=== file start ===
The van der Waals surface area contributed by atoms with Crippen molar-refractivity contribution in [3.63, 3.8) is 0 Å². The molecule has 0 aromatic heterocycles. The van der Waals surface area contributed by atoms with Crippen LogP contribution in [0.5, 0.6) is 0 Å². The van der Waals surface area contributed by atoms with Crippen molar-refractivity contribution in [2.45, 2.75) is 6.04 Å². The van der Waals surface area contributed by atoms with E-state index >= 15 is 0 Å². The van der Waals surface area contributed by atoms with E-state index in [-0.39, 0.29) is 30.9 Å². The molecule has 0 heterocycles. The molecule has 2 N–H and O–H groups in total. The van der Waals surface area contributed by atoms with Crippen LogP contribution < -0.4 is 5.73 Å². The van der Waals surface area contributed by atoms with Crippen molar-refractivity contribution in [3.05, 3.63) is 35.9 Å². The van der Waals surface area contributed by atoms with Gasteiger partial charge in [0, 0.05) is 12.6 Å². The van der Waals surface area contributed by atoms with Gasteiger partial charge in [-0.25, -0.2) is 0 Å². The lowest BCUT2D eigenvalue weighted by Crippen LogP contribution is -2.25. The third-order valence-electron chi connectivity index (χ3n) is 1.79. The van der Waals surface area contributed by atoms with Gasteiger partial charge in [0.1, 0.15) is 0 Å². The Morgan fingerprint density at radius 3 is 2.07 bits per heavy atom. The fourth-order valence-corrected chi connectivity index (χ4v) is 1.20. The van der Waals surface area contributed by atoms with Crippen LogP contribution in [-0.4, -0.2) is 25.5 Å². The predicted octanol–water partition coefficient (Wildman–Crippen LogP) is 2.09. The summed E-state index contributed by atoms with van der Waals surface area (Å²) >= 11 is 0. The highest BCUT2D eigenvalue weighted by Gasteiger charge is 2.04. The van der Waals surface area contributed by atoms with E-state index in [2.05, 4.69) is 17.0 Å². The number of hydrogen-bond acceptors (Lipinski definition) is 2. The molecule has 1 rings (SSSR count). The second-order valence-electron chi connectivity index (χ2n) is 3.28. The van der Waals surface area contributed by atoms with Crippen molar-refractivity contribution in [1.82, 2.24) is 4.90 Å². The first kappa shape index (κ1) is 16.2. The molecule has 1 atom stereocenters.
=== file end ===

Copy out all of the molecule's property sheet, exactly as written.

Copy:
The van der Waals surface area contributed by atoms with Crippen molar-refractivity contribution in [3.63, 3.8) is 0 Å². The molecule has 0 aromatic heterocycles. The van der Waals surface area contributed by atoms with Crippen LogP contribution in [0.5, 0.6) is 0 Å². The van der Waals surface area contributed by atoms with Crippen molar-refractivity contribution in [2.45, 2.75) is 6.04 Å². The van der Waals surface area contributed by atoms with E-state index >= 15 is 0 Å². The van der Waals surface area contributed by atoms with E-state index in [-0.39, 0.29) is 30.9 Å². The molecule has 0 heterocycles. The molecule has 2 N–H and O–H groups in total. The van der Waals surface area contributed by atoms with Crippen LogP contribution < -0.4 is 5.73 Å². The van der Waals surface area contributed by atoms with Crippen molar-refractivity contribution in [3.05, 3.63) is 35.9 Å². The van der Waals surface area contributed by atoms with Gasteiger partial charge in [0, 0.05) is 12.6 Å². The van der Waals surface area contributed by atoms with Gasteiger partial charge in [-0.25, -0.2) is 0 Å². The lowest BCUT2D eigenvalue weighted by Crippen LogP contribution is -2.25. The third-order valence-electron chi connectivity index (χ3n) is 1.79. The van der Waals surface area contributed by atoms with Gasteiger partial charge in [0.1, 0.15) is 0 Å². The Morgan fingerprint density at radius 3 is 2.07 bits per heavy atom. The fourth-order valence-corrected chi connectivity index (χ4v) is 1.20. The van der Waals surface area contributed by atoms with Crippen LogP contribution in [-0.4, -0.2) is 25.5 Å². The predicted octanol–water partition coefficient (Wildman–Crippen LogP) is 2.09. The summed E-state index contributed by atoms with van der Waals surface area (Å²) >= 11 is 0. The highest BCUT2D eigenvalue weighted by Gasteiger charge is 2.04. The van der Waals surface area contributed by atoms with E-state index in [2.05, 4.69) is 17.0 Å². The number of hydrogen-bond acceptors (Lipinski definition) is 2. The molecule has 1 rings (SSSR count). The second-order valence-electron chi connectivity index (χ2n) is 3.28. The van der Waals surface area contributed by atoms with Crippen molar-refractivity contribution in [1.82, 2.24) is 4.90 Å². The first kappa shape index (κ1) is 16.2. The molecule has 1 atom stereocenters.